- Nathan B. Anderson and Daniel McMillen, “Why Is the Property Tax So Unpopular?” Institute of Government & Public Affairs Policy Forum, vol. 22, no. 3, April 2010; see also Matt Moon, “Special Report: How Do Americans Feel About Taxes Today?” Tax Foundation, April 2009, (finding 25 percent of survey respondents considered local property taxes “not at all fair,” while only 5 percent considered property taxes “very fair”); Gallup, poll, April 2005, (a plurality of 42 percent of respondents said local property taxes were the least fair tax, compared with 20 percent who said the federal income tax was the least fair tax).
- See, e.g., Jason Grotto, “An Unfair Burden,” Chicago Tribune, June 10, 2017.
- See, e.g., Rick Pearson, “Chris Kennedy Calls Property Tax System ‘Extortion,’” Chicago Tribune, May 30, 2017; “Candidate Q&A: Daniel Biss, Democratic Candidate for Illinois Governor,” Rock Island Dispatch-Argus, March 1, 2018.
- U.S. Census Bureau, American Community Survey, one-year estimates (table S2506).
- Median effective property tax rates calculated using median household value and median property tax paid in each state according to U.S. Census Bureau, 2016 American Community Survey, one-year estimates.
- Orphe Divounguy, “Rising Property Tax Burdens Squeeze Illinois Families,” Illinois Policy Institute.
- Illinois spent the second-most per student in the Midwest and the 13th-most in the nation in fiscal year 2015. Bryce Hill, Joe Tabor, “Illinois Spends More on Education, but Outcomes Lag,” Illinois Policy Institute, February 25, 2018. And Illinois school districts collectively spend more per year on administrative costs than school districts in any other state. Andy Shaw, “How Illinois Schools Could Spend More in the Classroom – Without Raising Taxes,” Crain’s Chicago Business, March 31, 2017.
- Illinois Department of Revenue, Illinois Property Tax System, 10, 19.
- 35 Ill. Comp. Stat. 200/9-145.
- The Illinois Property Tax Code allows county boards to divide their counties into four assessment districts in order to stagger general assessments; St. Clair County’s assessment system is structured this way. See 35 Ill. Comp. Stat. 200/9-225.
- 35 Ill. Comp. Stat. 200/9-220. Cook County’s assessment areas are divided into the north suburbs, the city of Chicago and the south suburbs. The general assessments for these three areas are staggered. Cook County Board of Review, Township Triennial Reassessment Schedule.
- International Association of Assessing Officers, Standard on Property Tax Policy, full revision approved January 2010, 9.
- International Association of Assessing Officers, Standard on Mass Appraisal of Real Property, 2017, 10-11.
- The Illinois Department of Revenue states the formula as: COD = average deviation ÷ median x 100%. Illinois Department of Revenue, Publication 136: Property Assessment and Equalization, 12.
- International Association of Assessing Officers, Standard on Mass Appraisal of Real Property, 2017, 11.
- International Association of Assessing Officers, Standard on Ratio Studies, 2013, 19.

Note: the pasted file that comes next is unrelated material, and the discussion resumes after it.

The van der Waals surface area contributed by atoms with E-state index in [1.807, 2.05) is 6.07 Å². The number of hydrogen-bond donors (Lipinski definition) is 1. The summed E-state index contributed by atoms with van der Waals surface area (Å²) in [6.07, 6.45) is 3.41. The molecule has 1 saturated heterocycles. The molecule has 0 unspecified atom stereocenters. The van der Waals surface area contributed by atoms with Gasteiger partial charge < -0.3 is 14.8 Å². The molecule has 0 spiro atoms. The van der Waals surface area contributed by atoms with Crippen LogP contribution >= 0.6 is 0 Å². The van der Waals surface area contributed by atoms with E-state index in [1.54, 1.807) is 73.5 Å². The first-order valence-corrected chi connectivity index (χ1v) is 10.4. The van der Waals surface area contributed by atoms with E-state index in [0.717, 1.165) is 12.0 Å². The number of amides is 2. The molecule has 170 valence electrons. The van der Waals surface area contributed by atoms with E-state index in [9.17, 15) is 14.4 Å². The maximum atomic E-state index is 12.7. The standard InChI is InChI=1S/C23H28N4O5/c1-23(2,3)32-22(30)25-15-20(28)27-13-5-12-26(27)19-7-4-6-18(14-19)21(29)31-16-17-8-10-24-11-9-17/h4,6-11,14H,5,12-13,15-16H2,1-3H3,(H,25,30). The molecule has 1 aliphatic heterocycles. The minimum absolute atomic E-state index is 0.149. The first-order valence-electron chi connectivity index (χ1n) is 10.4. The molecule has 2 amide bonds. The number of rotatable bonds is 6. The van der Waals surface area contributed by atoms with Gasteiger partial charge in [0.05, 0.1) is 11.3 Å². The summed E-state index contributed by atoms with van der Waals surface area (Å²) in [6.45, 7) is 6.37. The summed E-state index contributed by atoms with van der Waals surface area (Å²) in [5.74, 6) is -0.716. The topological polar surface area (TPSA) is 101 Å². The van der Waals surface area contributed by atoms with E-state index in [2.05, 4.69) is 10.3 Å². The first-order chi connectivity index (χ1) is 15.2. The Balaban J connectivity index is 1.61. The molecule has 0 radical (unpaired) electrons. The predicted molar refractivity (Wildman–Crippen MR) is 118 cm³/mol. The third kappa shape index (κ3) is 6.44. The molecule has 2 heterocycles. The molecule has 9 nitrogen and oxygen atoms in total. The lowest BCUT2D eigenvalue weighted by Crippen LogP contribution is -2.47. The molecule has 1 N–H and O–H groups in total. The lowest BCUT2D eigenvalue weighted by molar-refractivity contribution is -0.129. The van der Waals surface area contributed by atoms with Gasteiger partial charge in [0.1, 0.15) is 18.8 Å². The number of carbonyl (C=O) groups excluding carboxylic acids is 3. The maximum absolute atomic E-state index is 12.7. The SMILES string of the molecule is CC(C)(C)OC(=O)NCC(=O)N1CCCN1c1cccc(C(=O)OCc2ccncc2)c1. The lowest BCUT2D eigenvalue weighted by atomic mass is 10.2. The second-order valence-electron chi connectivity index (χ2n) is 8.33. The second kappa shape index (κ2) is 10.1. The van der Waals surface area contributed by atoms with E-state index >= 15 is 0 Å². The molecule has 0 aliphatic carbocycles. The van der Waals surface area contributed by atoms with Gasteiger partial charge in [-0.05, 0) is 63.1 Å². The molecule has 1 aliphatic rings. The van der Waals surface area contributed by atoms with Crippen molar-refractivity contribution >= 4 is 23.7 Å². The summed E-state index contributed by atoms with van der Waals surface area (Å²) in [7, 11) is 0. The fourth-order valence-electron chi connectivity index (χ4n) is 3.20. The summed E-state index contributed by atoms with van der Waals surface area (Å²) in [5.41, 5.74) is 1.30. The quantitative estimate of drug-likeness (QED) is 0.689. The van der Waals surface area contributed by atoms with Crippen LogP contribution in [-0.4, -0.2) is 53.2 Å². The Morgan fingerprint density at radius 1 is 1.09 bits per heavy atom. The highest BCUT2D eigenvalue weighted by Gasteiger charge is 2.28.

- Illinois Department of Revenue, Sales Ratio and Equalization Tables, Table 1: Assessment Ratio.
- Illinois Department of Revenue, Assessment Ratios 2016.
- International Association of Assessing Officers, Standard on Ratio Studies, 19; Illinois Department of Revenue, Assessment Ratios 2016.
- Illinois Department of Revenue, Assessment Ratios 2016.
- Illinois Department of Revenue, Assessment Ratios 2016.
- While commercial properties in smaller, less urban areas can have an upper COD of 20, and assessments of residential properties in similar, newer neighborhoods can have an upper COD of 10, the Illinois Property Code contemplates a COD of 15 as the acceptable upper limit for counties such as DuPage, Lake and St. Clair. This is seen in the provision of performance bonuses for assessors in counties with populations of 50,000 to 3,000,000. These bonuses are awarded only to assessors who have achieved CODs of 15 or less, along with assessment levels near the statutory 33 1/3 percent. 35 Ill. Comp. Stat. 200/4-20. Though the Cook County assessor is not eligible for a performance bonus under the statute, according to industry standards, a COD of 15 should apply to both Cook County residential and commercial assessments.
- Illinois Department of Revenue, Property Assessment and Equalization, 11.
- The Illinois Department of Revenue states the formula as: PRD = Mean assessment ratio ÷ sales-based average ratio. Property Assessment and Equalization, 12.
- Illinois Department of Revenue, Property Assessment and Equalization, 11; International Association of Assessing Officers, Standard on Mass Appraisal of Real Property, 11.
- Illinois Department of Revenue, Assessment Ratios 2012-2016.
- See Jason Grotto and Sandhya Kambhampati, “Commercial Breakdown,” Chicago Tribune, December 7, 2017; Austin Berg, “Investigation: Madigan Firm the Biggest Player in Commercial Property Tax Appeals,” Illinois Policy Institute, December 8, 2017.
- Jason Grotto, “An Unfair Burden,” Chicago Tribune, June 10, 2017; Jason Grotto and Sandhya Kambhampati, “Commercial Breakdown,” Chicago Tribune, December 7, 2017.
- Civic Consulting Alliance, Residential Property Assessment in Cook County: Summary of Analytical Findings, February 15, 2018.